“Talk is cheap, like daydreams and other useless activities. Fear God instead” (Ecclesiastes 5:7, NLT).
One commentator suggests, “Promises inevitably spring from an encounter with God in worship and Word. But, we must be careful, for the Preacher goes on to say, ‘Better not to vow than to vow and not pay’ (v. 5). It would appear that he is telling his readers that many vows made to God are unnecessary, but once made, must be kept. We see this tragically depicted in the story of Jephthah and his daughter (Judg. 11:29–40). How many idle promises do we make to God in the heat of the moment or in the charged atmosphere of a particular circumstance? How many have we fulfilled? Jesus taught that it was better to say nothing and then do the will of God than to make an idle promise that would remain unfulfilled (Matt. 21:28–31). Peter was quick to say to Jesus: ‘Even if I have to die with you, I will not deny you!’ (Matt. 26:35); yet it was not long before his words were rendered meaningless” (Matt. 26:69–75).
I recently shared a sermon with Blue Bridge Church on vows. My prayer is that Jesus grant me the grace and goodness necessary to show all those around me (especially my wife and children) that I am a man of my word. Not only will I not need to make unnecessary promises in order for others to trust me, but I also not need to use too many words altogether because my actions will speak for themselves. The commitment I have made to Christ in response to his saving work. The vows I shared with my wife over sixteen years ago. The integrity and influence that I hope to model to my children and with our church.
On a leadership level, this text brings with it a fair amount of tension as well. My mind goes to our church’s heart to go where the people are rather than to wait for them to come to us. Or our aim to be a church that multiples churches – gathering in different places at different times (using different methods). The longer we prayer, plan, and prepare the more there is that fear that creeps up in the back of all of our minds… will we ever plant other venues, sites, or churches. That being said, there is also wisdom (and even courage) in waiting for the right time and neighborhood. Showing reverence (fear) in God that he is very much in control – that he is ultimately the Author of our story and strategy.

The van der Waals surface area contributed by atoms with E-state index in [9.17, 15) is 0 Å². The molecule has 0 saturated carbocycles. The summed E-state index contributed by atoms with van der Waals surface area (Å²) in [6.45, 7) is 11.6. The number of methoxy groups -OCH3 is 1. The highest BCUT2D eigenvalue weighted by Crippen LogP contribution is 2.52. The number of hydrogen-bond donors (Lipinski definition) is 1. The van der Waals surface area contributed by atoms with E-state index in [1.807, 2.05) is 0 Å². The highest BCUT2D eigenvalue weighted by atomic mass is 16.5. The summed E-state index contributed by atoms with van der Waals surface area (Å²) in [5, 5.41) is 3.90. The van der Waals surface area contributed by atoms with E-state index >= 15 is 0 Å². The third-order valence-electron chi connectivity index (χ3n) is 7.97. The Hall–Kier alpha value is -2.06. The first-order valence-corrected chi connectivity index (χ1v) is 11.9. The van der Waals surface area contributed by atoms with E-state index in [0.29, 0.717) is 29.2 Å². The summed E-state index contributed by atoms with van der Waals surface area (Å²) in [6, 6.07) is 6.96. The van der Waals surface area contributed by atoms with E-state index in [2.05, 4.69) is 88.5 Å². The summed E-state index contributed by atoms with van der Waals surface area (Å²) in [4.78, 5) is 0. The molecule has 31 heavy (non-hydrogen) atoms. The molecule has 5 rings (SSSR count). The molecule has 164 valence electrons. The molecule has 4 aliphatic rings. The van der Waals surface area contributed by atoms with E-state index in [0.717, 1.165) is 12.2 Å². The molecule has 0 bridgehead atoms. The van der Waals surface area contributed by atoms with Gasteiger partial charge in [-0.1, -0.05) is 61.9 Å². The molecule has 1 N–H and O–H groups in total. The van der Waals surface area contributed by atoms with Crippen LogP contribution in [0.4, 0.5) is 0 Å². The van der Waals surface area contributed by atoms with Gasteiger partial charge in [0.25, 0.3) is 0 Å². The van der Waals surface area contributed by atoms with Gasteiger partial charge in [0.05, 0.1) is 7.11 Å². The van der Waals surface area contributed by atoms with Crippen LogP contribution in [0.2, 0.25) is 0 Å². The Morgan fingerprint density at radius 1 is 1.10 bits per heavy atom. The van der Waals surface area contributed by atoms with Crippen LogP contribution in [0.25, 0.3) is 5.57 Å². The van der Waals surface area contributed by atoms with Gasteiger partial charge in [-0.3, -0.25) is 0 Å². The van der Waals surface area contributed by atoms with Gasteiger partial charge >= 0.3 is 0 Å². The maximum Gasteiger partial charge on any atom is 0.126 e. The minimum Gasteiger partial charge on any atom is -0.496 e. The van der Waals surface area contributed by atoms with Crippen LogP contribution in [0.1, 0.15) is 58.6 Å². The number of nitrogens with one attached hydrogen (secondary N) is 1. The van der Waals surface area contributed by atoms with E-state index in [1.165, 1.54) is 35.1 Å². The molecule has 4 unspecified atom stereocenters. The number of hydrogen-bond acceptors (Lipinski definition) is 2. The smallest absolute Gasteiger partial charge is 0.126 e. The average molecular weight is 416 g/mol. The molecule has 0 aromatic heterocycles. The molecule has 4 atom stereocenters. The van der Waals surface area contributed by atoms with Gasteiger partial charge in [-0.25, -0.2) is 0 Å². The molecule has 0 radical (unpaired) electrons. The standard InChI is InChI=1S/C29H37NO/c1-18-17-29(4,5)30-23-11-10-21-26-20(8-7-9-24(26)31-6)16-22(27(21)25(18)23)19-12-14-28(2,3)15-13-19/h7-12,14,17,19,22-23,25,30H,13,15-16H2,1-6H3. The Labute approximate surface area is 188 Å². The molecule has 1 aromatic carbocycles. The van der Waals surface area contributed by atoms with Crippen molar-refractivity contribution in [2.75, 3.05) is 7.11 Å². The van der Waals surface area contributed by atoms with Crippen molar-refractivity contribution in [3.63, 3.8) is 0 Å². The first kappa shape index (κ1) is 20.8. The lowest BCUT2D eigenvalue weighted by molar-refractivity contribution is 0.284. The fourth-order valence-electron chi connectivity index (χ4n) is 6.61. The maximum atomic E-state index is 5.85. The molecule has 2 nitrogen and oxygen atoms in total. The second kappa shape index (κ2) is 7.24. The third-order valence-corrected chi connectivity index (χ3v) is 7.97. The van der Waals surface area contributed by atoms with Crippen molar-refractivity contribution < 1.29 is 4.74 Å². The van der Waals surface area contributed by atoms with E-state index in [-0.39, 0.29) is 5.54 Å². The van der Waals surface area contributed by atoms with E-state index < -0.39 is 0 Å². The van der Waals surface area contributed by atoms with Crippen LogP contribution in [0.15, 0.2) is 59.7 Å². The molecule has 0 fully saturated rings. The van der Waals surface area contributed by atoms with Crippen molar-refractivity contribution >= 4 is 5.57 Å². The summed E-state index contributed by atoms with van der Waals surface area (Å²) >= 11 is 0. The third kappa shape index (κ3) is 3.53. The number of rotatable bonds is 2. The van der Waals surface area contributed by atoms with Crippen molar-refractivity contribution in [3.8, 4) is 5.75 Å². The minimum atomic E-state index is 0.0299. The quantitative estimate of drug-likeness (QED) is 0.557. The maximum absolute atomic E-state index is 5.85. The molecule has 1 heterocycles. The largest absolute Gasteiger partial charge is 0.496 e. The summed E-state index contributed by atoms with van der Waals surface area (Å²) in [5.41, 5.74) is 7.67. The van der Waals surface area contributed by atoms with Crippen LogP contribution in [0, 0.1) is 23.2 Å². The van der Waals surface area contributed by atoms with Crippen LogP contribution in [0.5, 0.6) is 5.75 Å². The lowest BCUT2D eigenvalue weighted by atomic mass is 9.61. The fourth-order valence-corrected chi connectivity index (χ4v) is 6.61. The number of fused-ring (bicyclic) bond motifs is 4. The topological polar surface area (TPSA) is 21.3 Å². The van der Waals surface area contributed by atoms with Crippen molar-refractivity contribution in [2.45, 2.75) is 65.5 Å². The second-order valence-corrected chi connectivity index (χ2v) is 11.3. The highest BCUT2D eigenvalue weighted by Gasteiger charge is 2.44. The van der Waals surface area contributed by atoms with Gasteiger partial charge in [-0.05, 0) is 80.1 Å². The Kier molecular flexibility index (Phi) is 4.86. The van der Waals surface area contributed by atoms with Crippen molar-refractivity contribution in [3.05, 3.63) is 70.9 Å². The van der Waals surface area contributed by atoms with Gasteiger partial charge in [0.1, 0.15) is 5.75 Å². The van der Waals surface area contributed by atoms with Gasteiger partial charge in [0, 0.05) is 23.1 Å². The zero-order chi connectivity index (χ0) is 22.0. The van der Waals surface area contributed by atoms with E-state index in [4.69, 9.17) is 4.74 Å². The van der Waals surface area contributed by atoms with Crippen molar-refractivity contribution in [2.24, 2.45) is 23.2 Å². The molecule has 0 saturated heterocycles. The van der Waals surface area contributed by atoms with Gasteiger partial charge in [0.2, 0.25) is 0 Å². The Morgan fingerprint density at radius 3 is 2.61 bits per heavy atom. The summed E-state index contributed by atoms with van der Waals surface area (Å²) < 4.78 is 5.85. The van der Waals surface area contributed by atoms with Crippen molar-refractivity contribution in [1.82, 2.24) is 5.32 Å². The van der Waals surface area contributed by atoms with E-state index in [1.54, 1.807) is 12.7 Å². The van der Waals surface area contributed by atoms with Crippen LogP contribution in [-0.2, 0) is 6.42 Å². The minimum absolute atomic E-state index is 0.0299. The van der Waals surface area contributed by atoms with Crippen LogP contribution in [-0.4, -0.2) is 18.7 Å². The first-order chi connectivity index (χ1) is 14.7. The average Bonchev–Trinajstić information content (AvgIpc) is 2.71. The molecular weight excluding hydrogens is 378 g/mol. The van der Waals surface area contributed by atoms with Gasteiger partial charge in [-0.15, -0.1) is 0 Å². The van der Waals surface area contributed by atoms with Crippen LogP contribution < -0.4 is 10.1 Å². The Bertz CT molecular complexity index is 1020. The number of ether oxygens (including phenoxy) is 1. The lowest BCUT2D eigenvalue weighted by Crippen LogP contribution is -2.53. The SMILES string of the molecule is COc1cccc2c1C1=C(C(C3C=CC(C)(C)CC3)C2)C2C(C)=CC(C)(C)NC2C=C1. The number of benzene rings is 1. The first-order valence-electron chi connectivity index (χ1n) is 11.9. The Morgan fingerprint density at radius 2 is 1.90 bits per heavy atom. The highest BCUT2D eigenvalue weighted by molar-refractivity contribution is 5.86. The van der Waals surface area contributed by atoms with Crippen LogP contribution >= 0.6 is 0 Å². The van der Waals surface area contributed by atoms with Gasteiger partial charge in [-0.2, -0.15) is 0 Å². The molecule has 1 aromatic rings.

Until the day that we are able to “scream” what type of church we are, we can at least speak in our “indoor voices” (or even in a gentle “whisper”). Our aim is to under-promise but to over-perform. I once offered the City of Kennewick multiple volunteers in order to paint a variety of gazebos located in one of their most prominent parks. The commitment was significant even under the most favorable of circumstances. However, the day of our serve project happened to be one of the windiest days of the year (and also a day where many people happened to have calendar conflicts). Needless to say, not only did we fail to finish even one of the gazebos, I am fairly certain that they ended up redoing our work.
Fortunately, the previous situation has been the exception rather than the rule. I would rather organizations speak of our reputation while we are not present rather than us always be the first to lead with our vision the very moment we enter into the room.